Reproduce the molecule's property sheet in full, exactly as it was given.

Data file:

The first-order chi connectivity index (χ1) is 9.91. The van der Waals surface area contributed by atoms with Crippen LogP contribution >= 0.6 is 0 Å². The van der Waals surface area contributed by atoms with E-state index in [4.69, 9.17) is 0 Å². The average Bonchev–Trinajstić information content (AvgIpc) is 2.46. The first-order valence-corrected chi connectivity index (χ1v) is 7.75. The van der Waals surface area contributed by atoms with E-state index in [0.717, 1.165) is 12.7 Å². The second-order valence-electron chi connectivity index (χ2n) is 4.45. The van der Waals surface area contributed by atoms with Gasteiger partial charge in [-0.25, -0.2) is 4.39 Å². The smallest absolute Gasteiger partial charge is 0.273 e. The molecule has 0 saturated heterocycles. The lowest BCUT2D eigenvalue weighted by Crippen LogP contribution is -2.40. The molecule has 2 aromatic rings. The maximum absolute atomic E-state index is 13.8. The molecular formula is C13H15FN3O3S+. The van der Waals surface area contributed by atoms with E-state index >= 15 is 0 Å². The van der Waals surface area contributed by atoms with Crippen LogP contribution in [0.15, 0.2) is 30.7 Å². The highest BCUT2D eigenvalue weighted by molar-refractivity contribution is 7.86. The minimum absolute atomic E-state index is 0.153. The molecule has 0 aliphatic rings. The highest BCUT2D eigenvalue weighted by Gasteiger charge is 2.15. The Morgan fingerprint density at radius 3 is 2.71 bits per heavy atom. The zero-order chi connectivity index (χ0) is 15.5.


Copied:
The first-order chi connectivity index (χ1) is 9.91. The van der Waals surface area contributed by atoms with Crippen LogP contribution >= 0.6 is 0 Å². The van der Waals surface area contributed by atoms with E-state index in [4.69, 9.17) is 0 Å². The average Bonchev–Trinajstić information content (AvgIpc) is 2.46. The first-order valence-corrected chi connectivity index (χ1v) is 7.75. The van der Waals surface area contributed by atoms with E-state index in [0.717, 1.165) is 12.7 Å². The second-order valence-electron chi connectivity index (χ2n) is 4.45. The van der Waals surface area contributed by atoms with Gasteiger partial charge in [-0.25, -0.2) is 4.39 Å². The smallest absolute Gasteiger partial charge is 0.273 e. The molecule has 0 saturated heterocycles. The lowest BCUT2D eigenvalue weighted by Crippen LogP contribution is -2.40. The molecule has 2 aromatic rings. The maximum absolute atomic E-state index is 13.8. The molecular formula is C13H15FN3O3S+. The van der Waals surface area contributed by atoms with E-state index >= 15 is 0 Å². The van der Waals surface area contributed by atoms with Crippen LogP contribution in [0.15, 0.2) is 30.7 Å². The highest BCUT2D eigenvalue weighted by molar-refractivity contribution is 7.86. The minimum absolute atomic E-state index is 0.153. The molecule has 0 aliphatic rings. The highest BCUT2D eigenvalue weighted by Gasteiger charge is 2.15. The Morgan fingerprint density at radius 3 is 2.71 bits per heavy atom. The zero-order chi connectivity index (χ0) is 15.5.